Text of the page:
The long battle to stop the Kinder Morgan Pipeline
In 1975, Terese Hershey, one of the state’s most influential conservationists, purchased a 1,561-acre tract of land in Stonewall, Texas. For years, she protected the property from the encroachment of nearby development. She worked with The Hill Country Land Trust to establish a conservation easement and turned to Andrew Sansom, a former Texas Parks and Wildlife director, to manage the land with his wife, Nona.
In the past eight years, the Sansoms have cleared more than 1,020 acres of cedar and invasive grasses off the property. They’ve controlled erosion along streams and managed the land’s precious water resources. They’ve also restored the property’s historic 162-year-old stone ranch house, which was left with only its limestone walls standing after a 2003 fire. All of this effort has made the Hershey Ranch the largest piece of protected land in Gillespie County.
Now, it’s under threat.
Kinder Morgan, a multi-billion dollar energy company, intends to build a 430-mile-long, 42-inch-wide pipeline—also called the Permian Highway Pipeline Project—to connect the world’s most productive oil field in West Texas’ Permian Basin to refineries near the Gulf Coast. The pipeline’s proposed path would cut through a 14-acre section of the Hershey Ranch and create a 50-foot permanent easement across about eight-and-a-half acres.
It could also impact the area’s water resources. The ranch sits atop karst, a kind of topography characterized by underground cavities, fractures, and drainage systems. This particular karstic area feeds into the Hill Country’s springs, which in turn, discharge into creeks, which then flow into the Trinity and Edwards aquifers, which supply drinking water to more than 2 million people throughout Central Texas.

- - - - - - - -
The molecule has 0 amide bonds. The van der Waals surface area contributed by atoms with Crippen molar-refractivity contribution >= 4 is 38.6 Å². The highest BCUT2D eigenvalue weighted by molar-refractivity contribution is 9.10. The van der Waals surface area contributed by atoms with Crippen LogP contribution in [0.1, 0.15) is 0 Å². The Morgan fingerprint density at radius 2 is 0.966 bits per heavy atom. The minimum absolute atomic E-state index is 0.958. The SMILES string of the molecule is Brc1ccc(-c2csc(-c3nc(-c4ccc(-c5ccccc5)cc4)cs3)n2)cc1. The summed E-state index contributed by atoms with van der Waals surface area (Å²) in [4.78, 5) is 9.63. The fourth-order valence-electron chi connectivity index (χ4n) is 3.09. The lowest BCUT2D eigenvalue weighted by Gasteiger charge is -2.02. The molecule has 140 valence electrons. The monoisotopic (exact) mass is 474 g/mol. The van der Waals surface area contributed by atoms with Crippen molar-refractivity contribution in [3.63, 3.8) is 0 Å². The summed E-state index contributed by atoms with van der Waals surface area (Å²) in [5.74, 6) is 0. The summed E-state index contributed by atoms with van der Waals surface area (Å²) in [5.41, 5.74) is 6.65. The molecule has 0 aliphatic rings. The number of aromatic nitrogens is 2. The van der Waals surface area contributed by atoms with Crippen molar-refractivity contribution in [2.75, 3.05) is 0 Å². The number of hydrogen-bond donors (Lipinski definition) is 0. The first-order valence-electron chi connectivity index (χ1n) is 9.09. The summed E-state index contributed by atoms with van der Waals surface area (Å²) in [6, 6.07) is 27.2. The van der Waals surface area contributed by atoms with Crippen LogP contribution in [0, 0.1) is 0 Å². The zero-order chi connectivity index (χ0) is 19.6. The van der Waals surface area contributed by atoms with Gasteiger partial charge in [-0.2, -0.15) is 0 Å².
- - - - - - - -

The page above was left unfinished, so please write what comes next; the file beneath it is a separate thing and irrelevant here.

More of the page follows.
The couple first found out that the pipeline would cut through the Hershey Ranch when Kinder Morgan, which is building the pipeline in partnership with EagleClaw Midstream Ventures, sent them a letter about it in October 2018. They immediately approached a lawyer.
They learned the company’s power of eminent domain supersedes the work the Hershey family did to retire the land from development. The law allows Kinder Morgan to condemn land it needs by checking a box claiming “common carrier” status on a form. By self-designating its pipeline as a common carrier—meaning the company will carry other companies’ product at set rates—Kinder Morgan gains the power to seize private land through eminent domain as a “public utility.” The Texas Supreme Court found in the 2011 case Texas Rice Land Partners v. Denbury Green Pipeline that the Texas Railroad Commission, the state’s oil and gas regulator, doesn’t even have to verify whether a company’s common carrier claim is true.
Read more from Candice Bernd with the Texas Observer here.